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Synoptic Climatological Analyses of Extreme Snowfalls in the Sierra Nevada

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  • 1 NOAA/National Weather Service, Reno, Nevada
  • | 2 Division of Atmospheric Sciences, Desert Research Institute, Reno, Nevada
  • | 3 Department of Geography, University of Nevada, Reno, Nevada
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Abstract

The Sierra Nevada of eastern California receives heavy snowfall each year. However, it is the snowstorms that deposit heavy snowfall in a relatively short period of time that can cause major inconveniences and even life-threatening situations for the residents and visitors to the region. Some of these snowstorms are so extreme as to become legendary, and with increased population in this region a synoptic climatology of these extreme snowstorms can be a useful tool for assessing snowfall potential by operational forecasters. Additionally, the hydrological and climatological implications of extreme Sierra Nevada snowfalls are important for state and local resource- and emergency-planning purposes.

A climatology of these snowstorms will be presented. The period of study will include the snowfall seasons (October–May) 1949/50 through 2004/05. A total of 542 snowstorms occurred during these 56 snowfall seasons. These snowstorms were analyzed to determine any common synoptic features. The most intense snowstorms in the highest decile of snowfall totals were analyzed in more detail in order to determine the parameters associated with these strongest snowstorms.

Upper-level synoptic and thermodynamic characteristics associated with each snowstorm were then diagnosed to determine what common synoptic hydrodynamic and thermodynamic parameters the snowstorms share. Synoptic patterns were studied using the National Centers for Environmental Prediction (NCEP) model reanalysis data. Wind speeds at 200 hPa, and height anomalies at 500 hPa, were analyzed for each snowstorm from 3 days prior to the start of snowfall and continuing through the end of the storm. Anomalies and the transport of precipitable water were studied in order to determine the relative amount of moisture that was available to each snowstorm.

A conceptual model for forecasting the strongest snowstorms was developed. Key findings include the following: 1) the importance of a fetch of moisture from the subtropics with relatively large positive moisture anomalies, 2) the importance of the atmospheric moisture stream being normal to the Sierra, 3) the low static stability accompanying these snowstorms, and 4) the importance of relatively strong upper-level dynamics, which helped to intensify the systems as they approached the Sierra.

Corresponding author address: Brian F. O’Hara, National Weather Service Forecast Office, 2350 Raggio Pkwy., Reno, NV 89512. Email: brian.ohara@noaa.gov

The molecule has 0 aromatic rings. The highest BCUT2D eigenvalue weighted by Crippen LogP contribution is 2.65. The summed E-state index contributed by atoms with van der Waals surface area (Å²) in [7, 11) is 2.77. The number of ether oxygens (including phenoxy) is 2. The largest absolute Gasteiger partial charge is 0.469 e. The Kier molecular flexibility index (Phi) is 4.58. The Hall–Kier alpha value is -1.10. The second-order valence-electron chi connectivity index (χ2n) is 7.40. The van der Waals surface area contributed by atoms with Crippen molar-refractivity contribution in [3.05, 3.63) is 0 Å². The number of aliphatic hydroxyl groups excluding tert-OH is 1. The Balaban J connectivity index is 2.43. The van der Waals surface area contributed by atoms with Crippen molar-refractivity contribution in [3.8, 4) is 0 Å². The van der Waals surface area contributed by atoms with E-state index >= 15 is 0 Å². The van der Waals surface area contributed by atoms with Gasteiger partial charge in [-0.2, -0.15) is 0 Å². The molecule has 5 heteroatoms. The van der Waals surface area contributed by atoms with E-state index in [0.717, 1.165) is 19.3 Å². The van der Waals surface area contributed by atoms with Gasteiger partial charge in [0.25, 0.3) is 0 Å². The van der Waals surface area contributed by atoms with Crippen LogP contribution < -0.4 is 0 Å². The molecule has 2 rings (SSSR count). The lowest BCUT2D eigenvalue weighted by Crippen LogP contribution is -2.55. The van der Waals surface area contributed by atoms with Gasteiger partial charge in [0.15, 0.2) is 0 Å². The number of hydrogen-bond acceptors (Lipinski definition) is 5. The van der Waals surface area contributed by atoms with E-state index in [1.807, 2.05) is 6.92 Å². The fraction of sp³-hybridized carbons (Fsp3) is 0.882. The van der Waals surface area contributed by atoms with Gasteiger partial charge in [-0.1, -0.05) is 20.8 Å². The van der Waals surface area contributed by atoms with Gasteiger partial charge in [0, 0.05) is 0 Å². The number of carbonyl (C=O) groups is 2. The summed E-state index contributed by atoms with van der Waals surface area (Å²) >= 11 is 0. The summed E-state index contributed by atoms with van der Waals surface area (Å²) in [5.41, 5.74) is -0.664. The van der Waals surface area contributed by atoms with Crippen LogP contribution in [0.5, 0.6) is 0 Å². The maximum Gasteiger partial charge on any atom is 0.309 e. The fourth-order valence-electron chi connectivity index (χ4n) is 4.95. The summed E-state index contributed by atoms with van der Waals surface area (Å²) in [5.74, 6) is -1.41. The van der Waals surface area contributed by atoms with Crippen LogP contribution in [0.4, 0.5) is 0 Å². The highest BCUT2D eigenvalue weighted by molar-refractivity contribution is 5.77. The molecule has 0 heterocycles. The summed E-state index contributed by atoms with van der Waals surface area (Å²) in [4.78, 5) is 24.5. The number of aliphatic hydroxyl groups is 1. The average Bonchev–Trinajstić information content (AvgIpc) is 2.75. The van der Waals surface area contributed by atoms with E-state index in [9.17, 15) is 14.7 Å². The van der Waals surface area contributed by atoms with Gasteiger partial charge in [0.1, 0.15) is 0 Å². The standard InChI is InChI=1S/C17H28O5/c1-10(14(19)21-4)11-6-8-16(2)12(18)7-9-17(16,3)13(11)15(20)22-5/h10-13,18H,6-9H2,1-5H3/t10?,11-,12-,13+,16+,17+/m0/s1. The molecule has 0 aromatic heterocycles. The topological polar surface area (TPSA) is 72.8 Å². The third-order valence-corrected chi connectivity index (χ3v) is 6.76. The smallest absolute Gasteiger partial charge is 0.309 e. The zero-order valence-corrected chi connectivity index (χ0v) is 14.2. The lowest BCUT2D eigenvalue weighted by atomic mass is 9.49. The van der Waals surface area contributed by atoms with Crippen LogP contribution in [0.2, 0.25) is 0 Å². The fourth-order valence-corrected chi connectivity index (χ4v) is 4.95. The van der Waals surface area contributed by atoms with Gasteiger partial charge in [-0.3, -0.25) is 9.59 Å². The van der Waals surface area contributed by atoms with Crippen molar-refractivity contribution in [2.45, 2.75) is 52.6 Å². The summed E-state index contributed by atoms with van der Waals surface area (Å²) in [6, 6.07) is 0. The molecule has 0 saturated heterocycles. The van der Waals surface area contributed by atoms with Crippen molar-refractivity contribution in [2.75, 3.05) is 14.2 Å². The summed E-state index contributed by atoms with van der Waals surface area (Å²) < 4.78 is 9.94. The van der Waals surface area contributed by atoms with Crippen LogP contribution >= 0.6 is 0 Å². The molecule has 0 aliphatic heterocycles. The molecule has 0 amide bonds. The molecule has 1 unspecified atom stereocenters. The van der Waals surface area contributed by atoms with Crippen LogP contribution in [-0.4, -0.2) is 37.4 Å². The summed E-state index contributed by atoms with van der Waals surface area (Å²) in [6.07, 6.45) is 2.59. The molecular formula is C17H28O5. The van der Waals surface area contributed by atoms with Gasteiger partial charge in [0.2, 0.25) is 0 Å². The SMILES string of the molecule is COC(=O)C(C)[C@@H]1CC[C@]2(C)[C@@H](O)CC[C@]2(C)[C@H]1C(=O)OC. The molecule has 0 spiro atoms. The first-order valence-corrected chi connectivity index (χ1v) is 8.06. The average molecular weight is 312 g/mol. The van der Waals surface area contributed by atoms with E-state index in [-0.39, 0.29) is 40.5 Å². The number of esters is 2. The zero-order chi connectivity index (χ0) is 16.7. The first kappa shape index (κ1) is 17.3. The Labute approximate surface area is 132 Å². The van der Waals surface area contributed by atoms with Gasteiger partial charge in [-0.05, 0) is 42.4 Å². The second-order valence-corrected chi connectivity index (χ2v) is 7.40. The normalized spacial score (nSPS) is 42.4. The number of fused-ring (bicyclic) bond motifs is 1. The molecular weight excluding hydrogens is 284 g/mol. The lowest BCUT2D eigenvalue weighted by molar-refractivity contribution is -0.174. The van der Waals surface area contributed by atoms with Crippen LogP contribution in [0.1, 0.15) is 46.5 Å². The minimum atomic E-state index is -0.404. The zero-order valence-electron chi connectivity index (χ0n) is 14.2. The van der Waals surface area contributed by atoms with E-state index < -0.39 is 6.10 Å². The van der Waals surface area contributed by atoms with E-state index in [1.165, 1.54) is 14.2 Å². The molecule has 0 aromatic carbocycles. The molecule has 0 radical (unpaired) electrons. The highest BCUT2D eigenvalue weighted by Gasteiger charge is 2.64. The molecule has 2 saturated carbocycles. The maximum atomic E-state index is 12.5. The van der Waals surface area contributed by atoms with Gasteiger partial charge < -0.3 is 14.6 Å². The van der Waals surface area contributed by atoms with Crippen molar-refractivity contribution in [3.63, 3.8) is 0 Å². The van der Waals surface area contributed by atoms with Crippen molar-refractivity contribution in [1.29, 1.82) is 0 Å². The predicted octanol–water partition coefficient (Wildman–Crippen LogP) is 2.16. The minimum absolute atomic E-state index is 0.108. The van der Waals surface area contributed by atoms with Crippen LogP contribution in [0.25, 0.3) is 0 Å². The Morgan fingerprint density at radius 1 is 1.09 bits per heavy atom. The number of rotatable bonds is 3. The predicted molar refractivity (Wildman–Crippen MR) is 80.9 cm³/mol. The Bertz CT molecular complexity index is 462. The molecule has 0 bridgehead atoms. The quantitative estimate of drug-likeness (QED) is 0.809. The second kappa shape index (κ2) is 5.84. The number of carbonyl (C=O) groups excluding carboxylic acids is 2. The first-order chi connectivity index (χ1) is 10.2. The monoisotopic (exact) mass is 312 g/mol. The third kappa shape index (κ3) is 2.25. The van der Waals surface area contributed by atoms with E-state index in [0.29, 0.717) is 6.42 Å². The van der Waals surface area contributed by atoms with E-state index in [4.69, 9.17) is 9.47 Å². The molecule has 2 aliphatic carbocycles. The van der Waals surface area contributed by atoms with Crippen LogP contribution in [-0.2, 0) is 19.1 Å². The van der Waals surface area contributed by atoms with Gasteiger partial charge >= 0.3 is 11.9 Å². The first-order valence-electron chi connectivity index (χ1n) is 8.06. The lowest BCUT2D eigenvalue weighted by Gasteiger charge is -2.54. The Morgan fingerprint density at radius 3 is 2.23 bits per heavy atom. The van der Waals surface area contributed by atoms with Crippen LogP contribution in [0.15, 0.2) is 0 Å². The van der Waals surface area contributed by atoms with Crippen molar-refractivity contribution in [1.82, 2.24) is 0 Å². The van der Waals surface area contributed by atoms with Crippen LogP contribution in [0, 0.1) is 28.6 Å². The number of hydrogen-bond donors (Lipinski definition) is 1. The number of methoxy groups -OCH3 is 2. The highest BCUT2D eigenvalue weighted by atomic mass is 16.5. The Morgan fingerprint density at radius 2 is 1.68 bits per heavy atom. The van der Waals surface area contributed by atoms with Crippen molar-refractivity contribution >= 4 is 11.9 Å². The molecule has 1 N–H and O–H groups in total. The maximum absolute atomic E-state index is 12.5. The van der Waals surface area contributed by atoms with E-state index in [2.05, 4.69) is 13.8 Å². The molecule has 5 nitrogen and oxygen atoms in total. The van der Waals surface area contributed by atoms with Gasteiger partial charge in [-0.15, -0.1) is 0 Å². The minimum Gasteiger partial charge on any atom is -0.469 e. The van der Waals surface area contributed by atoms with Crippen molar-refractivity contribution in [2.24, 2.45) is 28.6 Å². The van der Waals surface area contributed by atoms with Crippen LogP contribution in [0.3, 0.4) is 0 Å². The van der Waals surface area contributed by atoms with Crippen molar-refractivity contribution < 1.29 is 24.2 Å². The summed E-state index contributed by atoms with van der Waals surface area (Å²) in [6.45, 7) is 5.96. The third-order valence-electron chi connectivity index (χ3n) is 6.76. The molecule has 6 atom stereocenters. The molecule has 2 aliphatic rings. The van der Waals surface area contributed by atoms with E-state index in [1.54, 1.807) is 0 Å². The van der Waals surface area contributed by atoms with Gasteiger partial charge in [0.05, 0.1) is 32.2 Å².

Abstract

The Sierra Nevada of eastern California receives heavy snowfall each year. However, it is the snowstorms that deposit heavy snowfall in a relatively short period of time that can cause major inconveniences and even life-threatening situations for the residents and visitors to the region. Some of these snowstorms are so extreme as to become legendary, and with increased population in this region a synoptic climatology of these extreme snowstorms can be a useful tool for assessing snowfall potential by operational forecasters. Additionally, the hydrological and climatological implications of extreme Sierra Nevada snowfalls are important for state and local resource- and emergency-planning purposes.

A climatology of these snowstorms will be presented. The period of study will include the snowfall seasons (October–May) 1949/50 through 2004/05. A total of 542 snowstorms occurred during these 56 snowfall seasons. These snowstorms were analyzed to determine any common synoptic features. The most intense snowstorms in the highest decile of snowfall totals were analyzed in more detail in order to determine the parameters associated with these strongest snowstorms.

Upper-level synoptic and thermodynamic characteristics associated with each snowstorm were then diagnosed to determine what common synoptic hydrodynamic and thermodynamic parameters the snowstorms share. Synoptic patterns were studied using the National Centers for Environmental Prediction (NCEP) model reanalysis data. Wind speeds at 200 hPa, and height anomalies at 500 hPa, were analyzed for each snowstorm from 3 days prior to the start of snowfall and continuing through the end of the storm. Anomalies and the transport of precipitable water were studied in order to determine the relative amount of moisture that was available to each snowstorm.

A conceptual model for forecasting the strongest snowstorms was developed. Key findings include the following: 1) the importance of a fetch of moisture from the subtropics with relatively large positive moisture anomalies, 2) the importance of the atmospheric moisture stream being normal to the Sierra, 3) the low static stability accompanying these snowstorms, and 4) the importance of relatively strong upper-level dynamics, which helped to intensify the systems as they approached the Sierra.

Corresponding author address: Brian F. O’Hara, National Weather Service Forecast Office, 2350 Raggio Pkwy., Reno, NV 89512. Email: brian.ohara@noaa.gov

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